- When things of the spirit come first by Simone de Beauvoir, translated by Patrick O’Brian
Deutsch, 212 pp, £6.95, July 1982, ISBN 0 233 97462 8
- Union Street by Pat Barker
Virago, 266 pp, £6.95, May 1982, ISBN 0 86068 282 X
- Lady Oracle by Margaret Atwood
Virago, 346 pp, £3.50, June 1982, ISBN 0 86068 303 6
- Bodily Harm by Margaret Atwood
Cape, 302 pp, £7.50, June 1982, ISBN 0 224 02016 1
- Hearts: A Novel by Hilma Wolitzer
Harvester, 324 pp, £6.95, June 1982, ISBN 0 7108 0475 X
- Pzyche by Amanda Hemingway
Faber, 236 pp, £7.95, June 1982, ISBN 0 571 11875 5
- December Flower by Judy Allen
Duckworth, 176 pp, £7.95, May 1982, ISBN 0 7156 1644 7
Simone de Beauvoir had to change her original title for When things of the spirit come first, because it had been unexpectedly pre-empted by the Catholic philosopher Jacques Maritain. The new title which she picked (Quand prime le spirituel) was a simple variant of the other (Primauté du Spirituel), and the difference has in any case become insignificant in the English translation. But the episode remains both revealing and amusing. Written nearly forty years ago, and rejected for publication at the time, this group of linked stories conveys an implicit faith in the power of fiction to act as a prophylaxis against false philosophy and perverted dogma. The irony of the title is expected to act as a solvent upon such artificial and old-fashioned constraints.
Five women, each of whom has an individual predicament though her destiny occasionally touches that of the others, take their turn at the centre of Mme de Beauvoir’s stage. Some succeed and some fail in outgrowing the effects of a Catholic upbringing and a religiously-tinged education. For Anne, who fails, the consequence is a wasting disease reminiscent of what used to happen to 19th-century heroines. For Marcelle and Marguerite, who succeed, the end of the story is also the threshold of a new life. Marcelle decides for herself (and without giving much warning to the reader): ‘I am a woman of genius.’ Marguerite, whose role it is to carry the special burden of the author’s adolescence, also achieves a ‘kind of revelation’ – but she is quick to dismiss any spiritual overtones that may occur in connection with that experience: ‘all I have wished to do was to show how I was brought to try to look things straight in the face, without accepting oracles or ready-made values.’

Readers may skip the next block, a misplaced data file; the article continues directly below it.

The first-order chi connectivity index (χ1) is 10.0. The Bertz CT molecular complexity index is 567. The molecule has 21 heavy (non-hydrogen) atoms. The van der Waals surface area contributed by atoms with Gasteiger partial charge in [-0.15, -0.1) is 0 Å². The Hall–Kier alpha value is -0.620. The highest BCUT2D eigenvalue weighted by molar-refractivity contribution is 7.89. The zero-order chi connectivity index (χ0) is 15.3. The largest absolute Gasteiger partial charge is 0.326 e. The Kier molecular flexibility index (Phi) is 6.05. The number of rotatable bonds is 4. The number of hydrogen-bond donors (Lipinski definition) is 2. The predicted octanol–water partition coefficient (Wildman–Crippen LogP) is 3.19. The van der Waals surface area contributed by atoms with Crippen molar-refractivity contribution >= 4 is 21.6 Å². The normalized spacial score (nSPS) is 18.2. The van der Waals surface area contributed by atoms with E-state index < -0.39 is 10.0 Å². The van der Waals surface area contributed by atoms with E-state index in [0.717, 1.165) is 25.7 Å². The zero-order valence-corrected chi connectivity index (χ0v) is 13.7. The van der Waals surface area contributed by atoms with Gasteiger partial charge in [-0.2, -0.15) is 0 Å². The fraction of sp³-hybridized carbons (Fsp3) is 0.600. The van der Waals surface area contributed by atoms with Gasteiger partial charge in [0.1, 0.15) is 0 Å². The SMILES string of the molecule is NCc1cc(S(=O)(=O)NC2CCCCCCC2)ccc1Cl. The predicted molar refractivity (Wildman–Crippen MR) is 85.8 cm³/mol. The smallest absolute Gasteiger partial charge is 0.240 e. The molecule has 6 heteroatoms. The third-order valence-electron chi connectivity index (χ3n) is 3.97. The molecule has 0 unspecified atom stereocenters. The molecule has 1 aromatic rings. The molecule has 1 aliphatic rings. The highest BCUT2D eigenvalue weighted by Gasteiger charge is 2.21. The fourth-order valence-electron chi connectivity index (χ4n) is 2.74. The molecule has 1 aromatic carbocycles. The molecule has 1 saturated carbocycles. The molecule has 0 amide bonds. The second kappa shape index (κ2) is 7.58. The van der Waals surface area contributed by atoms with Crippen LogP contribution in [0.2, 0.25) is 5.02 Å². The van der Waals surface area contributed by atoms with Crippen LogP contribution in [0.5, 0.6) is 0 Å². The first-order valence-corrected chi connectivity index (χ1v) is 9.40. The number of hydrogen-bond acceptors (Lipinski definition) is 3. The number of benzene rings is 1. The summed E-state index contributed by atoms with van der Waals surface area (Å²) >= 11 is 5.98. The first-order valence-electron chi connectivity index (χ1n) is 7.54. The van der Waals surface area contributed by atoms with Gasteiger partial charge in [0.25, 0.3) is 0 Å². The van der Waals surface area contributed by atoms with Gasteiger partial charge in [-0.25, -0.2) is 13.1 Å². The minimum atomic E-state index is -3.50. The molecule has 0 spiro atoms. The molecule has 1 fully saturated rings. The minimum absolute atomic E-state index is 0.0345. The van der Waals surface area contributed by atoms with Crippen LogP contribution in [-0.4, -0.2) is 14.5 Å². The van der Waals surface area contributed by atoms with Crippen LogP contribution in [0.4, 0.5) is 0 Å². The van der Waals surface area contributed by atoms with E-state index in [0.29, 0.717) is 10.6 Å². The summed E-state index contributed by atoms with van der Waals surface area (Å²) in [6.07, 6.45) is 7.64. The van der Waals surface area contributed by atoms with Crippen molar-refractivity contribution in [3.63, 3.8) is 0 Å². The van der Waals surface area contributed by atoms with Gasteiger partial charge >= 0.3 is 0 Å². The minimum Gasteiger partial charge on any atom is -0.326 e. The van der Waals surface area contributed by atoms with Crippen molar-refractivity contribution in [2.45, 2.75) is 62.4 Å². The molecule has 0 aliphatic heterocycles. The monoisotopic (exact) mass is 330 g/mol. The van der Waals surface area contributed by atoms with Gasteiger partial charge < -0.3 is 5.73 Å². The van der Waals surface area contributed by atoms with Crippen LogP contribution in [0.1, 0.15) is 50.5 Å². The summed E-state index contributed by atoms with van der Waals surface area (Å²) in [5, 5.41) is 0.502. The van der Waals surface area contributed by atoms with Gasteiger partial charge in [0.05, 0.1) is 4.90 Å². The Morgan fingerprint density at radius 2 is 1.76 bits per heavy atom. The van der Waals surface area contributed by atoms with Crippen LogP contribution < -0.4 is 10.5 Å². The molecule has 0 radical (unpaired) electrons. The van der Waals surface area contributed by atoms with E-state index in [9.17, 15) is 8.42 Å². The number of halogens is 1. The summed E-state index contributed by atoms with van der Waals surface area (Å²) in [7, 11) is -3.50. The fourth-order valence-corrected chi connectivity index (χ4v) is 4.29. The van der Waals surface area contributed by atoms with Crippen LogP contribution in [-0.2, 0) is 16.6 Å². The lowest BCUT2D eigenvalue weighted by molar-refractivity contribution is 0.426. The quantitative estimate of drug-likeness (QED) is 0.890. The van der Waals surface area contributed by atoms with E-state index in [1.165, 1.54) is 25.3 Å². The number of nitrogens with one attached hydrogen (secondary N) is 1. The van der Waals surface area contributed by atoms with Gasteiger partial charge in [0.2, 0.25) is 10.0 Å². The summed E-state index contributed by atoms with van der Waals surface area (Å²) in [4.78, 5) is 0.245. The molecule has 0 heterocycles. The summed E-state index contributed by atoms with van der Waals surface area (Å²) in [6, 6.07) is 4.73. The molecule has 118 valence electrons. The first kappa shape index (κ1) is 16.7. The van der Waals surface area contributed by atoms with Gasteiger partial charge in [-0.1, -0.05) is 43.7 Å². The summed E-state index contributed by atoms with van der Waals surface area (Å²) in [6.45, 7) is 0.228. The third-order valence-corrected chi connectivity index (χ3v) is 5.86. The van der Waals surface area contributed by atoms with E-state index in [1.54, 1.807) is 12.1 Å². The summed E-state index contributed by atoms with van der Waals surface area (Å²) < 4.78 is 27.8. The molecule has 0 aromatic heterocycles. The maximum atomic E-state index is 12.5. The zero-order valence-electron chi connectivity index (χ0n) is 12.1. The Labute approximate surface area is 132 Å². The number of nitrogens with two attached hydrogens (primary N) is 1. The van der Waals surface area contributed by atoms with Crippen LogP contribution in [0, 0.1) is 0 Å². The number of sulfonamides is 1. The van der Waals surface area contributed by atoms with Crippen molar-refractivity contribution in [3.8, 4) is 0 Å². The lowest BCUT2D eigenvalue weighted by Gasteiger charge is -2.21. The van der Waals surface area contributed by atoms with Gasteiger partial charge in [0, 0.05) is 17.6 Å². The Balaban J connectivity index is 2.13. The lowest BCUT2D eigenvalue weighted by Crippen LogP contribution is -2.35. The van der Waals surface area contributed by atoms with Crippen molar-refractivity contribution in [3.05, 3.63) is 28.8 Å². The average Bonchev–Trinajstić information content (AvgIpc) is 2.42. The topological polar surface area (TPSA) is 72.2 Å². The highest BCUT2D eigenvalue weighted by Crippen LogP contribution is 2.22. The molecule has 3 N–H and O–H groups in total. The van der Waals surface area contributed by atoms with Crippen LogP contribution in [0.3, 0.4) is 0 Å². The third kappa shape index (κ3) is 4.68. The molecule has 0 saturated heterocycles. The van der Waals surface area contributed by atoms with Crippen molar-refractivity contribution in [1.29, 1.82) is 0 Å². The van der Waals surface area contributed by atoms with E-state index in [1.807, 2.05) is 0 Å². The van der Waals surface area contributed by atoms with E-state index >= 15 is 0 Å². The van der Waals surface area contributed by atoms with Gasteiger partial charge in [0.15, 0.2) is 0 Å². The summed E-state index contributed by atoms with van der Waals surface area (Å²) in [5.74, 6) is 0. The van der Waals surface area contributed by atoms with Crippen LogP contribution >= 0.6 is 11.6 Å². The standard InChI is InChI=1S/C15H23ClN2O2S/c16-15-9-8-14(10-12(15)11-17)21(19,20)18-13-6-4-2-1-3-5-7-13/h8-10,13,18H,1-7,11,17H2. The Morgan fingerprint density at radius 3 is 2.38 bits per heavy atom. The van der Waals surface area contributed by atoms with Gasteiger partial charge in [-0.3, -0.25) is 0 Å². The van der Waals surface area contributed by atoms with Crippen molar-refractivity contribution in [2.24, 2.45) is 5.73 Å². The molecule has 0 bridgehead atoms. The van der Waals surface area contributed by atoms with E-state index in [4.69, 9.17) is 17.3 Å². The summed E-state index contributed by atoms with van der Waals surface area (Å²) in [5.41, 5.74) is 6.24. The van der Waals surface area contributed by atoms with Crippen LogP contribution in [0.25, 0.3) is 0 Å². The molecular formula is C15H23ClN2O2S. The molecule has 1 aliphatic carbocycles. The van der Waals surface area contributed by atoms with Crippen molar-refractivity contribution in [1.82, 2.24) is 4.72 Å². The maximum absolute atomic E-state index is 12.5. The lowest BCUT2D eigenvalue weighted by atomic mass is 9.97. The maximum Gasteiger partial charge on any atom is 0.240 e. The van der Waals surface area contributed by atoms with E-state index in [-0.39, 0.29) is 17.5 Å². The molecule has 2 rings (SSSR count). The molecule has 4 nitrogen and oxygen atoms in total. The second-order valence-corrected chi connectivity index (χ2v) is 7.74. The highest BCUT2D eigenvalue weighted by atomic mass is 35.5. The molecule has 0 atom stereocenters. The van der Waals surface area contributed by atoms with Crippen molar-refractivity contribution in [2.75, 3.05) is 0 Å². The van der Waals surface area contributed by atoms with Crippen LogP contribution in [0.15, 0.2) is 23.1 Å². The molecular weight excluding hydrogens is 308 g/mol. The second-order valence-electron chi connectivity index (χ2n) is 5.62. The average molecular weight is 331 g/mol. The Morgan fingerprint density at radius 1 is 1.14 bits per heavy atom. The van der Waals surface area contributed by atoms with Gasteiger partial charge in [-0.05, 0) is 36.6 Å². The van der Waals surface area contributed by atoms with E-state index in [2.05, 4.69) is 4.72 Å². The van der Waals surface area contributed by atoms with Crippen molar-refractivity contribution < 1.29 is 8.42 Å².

Heroines thus programmed to fail or to succeed invite a rather schematic narrative treatment, however tense their temporary engagements with such figures as Denis, the layabout disciple of Rimbaud, Pascal, the uncommitted archaeologist, and Marie-Ange, the crypto-lesbian theosophist. Only in ‘Chantal’ does the technical range expand, allowing a rich and piquant contrast to emerge between the flowery journal entries of the newly-arrived teacher in a French provincial town, and the sordid reality of the human experience which is taking place there. Chantal, anxious to persuade herself that life away from Paris can be worthwhile, weaves a chivalric fantasy around an affair between two pupils which ends in the forced marriage and effective immurement of the reluctant girl. But in sedulously exposing the ‘bad faith’ of Chantal as she reacts to this situation, Mme de Beauvoir also commits a technical fault which mars her conclusion. The Chantal who reacts harshly and conventionally to the unwanted pregnancy is shown from the outside, her journal having been inexplicably terminated, and the point of view migrates to another schoolgirl – a friend of the victim – who is an evident surrogate for the author.
There is enough charm and vitality in Mme de Beauvoir’s writing to outweigh such faults. But the satirical and polemical edge of the stories remains somewhat blunted. ‘Lisa’ introduces us to a ‘boarder at the Institution Saint-Ange’, and to that establishment’s star teacher, Mlle Lambert, who devotes her mornings to ‘her thesis on Duns Scotus’. Half a century ago, such a detail would have passed muster as a symptom of the ludicrous benightedness of religious schools. Can it do so today, when Scotus seems to be the focus of a minor cult in Paris – the subject of a recent symposium on France-Culture? ‘Chantal’ stops short at the prospect of the victim of a forced marriage living a loveless life on a small country property: Marthe, a recently published historical memoir, gives us the enthralling correspondence deriving from a similar case among provincial notables less than a century ago. It is difficult not to feel, when reading Mme de Beauvoir’s stories, that she has been tempted to use loaded dice. The existential commitment is too heavily dependent upon a rhetoric which mistakes its own short cuts for satisfactory solutions.